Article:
Handling Deadly Traps

Dangerous-sounding traps are cool – giant logs that swing together and collide, a covered pit with a 100 foot drop onto spikes, a slippery-walled pit of pirhanas. In a hack and slash game, it’s ok for a PC to die of a failed reflex save. But if your game is heavier on roleplay, character death should count for something – and death by trap can seem a little pointless.

Setting off a trap should cost something, but who says it has to cost HP? Here are a few examples of how you can have traps that sound deadly in your game by giving them consequences other than PC death.

The “Cannon Fodder” method – it sounds terrible, I know, but in the movies NPC types often function as human shields: collectively, they’re a health bar that, once it’s used up, signals that the real danger is about to begin.

  • If party fails to avoid a trap, some of the NPCs get killed and the PCs manage to barely flail out of the way. “If only I’d dragged Rico to the ground before the swinging logs got him…”

  • Of course if the trap involves falling into a pit of live crocodiles, the death of this NPC may make so much noise that it brings other dangers upon the party…

The “Sanity Bar” method – Another kind of alternative “health bar” could be Focus – how much control of the situation a PC loses based on poor handling of a trap.

  • Each time the party has a close call, they all acquire a -1 IQ pentalty for as long as they stay in the booby-trapped area, or as long as they can reasonably assume there’s another trap ahead.

  • Penalties could also be applied to other stats liks reflex or initiative.

  • Or, instead of losing focus a little at a time, you could decide on an arbitrary penalty as the GM. Perhaps they lose initiative in the next battle, or they fail to notice certain things about their surroundings (e.g., you neglect to describe them) because they were so preoccupied.

Game-Changer Traps – In a roleplay-heavy game, story consequences can be even more devastating than a loss of HP – and they keep all your characters in the game.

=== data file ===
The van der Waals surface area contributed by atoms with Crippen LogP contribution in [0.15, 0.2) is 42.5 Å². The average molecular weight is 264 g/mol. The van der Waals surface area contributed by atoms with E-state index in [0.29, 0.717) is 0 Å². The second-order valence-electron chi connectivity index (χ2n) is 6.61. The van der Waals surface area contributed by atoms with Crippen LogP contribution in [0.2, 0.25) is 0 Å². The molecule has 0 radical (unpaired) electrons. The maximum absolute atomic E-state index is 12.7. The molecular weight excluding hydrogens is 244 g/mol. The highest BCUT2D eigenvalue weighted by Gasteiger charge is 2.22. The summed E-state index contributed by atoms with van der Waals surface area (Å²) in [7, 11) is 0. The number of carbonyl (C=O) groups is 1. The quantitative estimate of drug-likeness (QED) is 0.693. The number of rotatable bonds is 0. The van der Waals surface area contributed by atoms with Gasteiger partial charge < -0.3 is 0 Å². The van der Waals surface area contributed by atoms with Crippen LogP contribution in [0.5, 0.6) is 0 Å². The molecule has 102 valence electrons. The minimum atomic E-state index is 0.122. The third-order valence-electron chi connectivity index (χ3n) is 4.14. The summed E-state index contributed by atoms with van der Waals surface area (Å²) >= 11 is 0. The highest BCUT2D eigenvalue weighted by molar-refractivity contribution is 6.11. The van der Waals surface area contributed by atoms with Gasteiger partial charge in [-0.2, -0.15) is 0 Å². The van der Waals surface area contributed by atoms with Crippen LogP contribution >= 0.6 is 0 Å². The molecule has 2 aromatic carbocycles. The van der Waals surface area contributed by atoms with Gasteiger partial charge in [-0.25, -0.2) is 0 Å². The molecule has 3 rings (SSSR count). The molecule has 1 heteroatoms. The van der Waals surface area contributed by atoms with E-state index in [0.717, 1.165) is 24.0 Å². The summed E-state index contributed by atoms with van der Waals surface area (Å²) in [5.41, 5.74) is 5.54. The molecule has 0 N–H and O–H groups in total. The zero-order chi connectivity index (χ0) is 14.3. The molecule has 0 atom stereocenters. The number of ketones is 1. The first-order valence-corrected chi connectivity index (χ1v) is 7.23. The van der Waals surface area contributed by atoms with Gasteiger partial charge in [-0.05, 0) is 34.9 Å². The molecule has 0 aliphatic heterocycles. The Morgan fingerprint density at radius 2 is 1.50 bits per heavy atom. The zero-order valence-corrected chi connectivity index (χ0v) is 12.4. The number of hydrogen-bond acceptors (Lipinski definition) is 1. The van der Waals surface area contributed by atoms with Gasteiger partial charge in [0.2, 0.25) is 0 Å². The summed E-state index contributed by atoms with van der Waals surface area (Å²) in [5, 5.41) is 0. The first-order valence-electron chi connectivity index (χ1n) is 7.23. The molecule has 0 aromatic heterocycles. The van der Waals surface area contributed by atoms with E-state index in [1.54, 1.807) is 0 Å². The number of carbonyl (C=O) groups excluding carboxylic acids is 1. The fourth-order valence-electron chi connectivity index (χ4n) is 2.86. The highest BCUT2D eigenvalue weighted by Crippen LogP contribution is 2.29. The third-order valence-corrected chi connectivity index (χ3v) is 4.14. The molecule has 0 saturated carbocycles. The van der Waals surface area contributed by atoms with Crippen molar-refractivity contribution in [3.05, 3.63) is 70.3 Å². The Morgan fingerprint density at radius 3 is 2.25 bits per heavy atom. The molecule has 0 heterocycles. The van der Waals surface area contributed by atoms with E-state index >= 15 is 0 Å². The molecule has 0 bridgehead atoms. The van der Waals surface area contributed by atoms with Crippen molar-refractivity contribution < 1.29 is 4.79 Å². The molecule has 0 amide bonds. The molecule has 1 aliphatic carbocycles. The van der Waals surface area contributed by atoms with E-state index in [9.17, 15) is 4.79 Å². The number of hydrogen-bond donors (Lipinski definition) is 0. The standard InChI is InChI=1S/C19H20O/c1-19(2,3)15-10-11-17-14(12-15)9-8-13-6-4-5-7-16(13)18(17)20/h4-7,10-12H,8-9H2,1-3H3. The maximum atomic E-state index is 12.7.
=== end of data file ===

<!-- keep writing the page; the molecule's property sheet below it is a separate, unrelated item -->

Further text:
• The trap is protecting some treasure or objective that is destroyed if you fail to avoid or disarm it.

  • The trap destroys an important item or piece of equipment you have

  • When set off, this trap (examples: collapsing bridge, crushing walls, avalanche, opening pit) seals off the way back and the party now has to face the unknown.

Cinematic Traps – I know I said setting off a trap should cost something, but you can use one to simply alert the players that they’re entering a Trap Zone. Narrate it in an exciting way. Give a detailed description of the room they’re entering. Then let the trap interrupt your description like a sudden shock. Everyone dodges out of the way (except maybe an NPC), the PCs dust themselves off, and the players know they better start paying attention.

I first noticed this kind of trap in The Mummy 3. The archaeologists are walking into a tomb and barely avoid getting crushed by two big swinging logs. It didn’t kill anyone – but the next traps sure did. The log trap was far from pointless because it alerted the characters (and the audience) that this was a Trap Zone.

If it had killed someone, it would have felt like a horror or suspense movie; adventure stories are more interested in getting people excited about what’s coming next.

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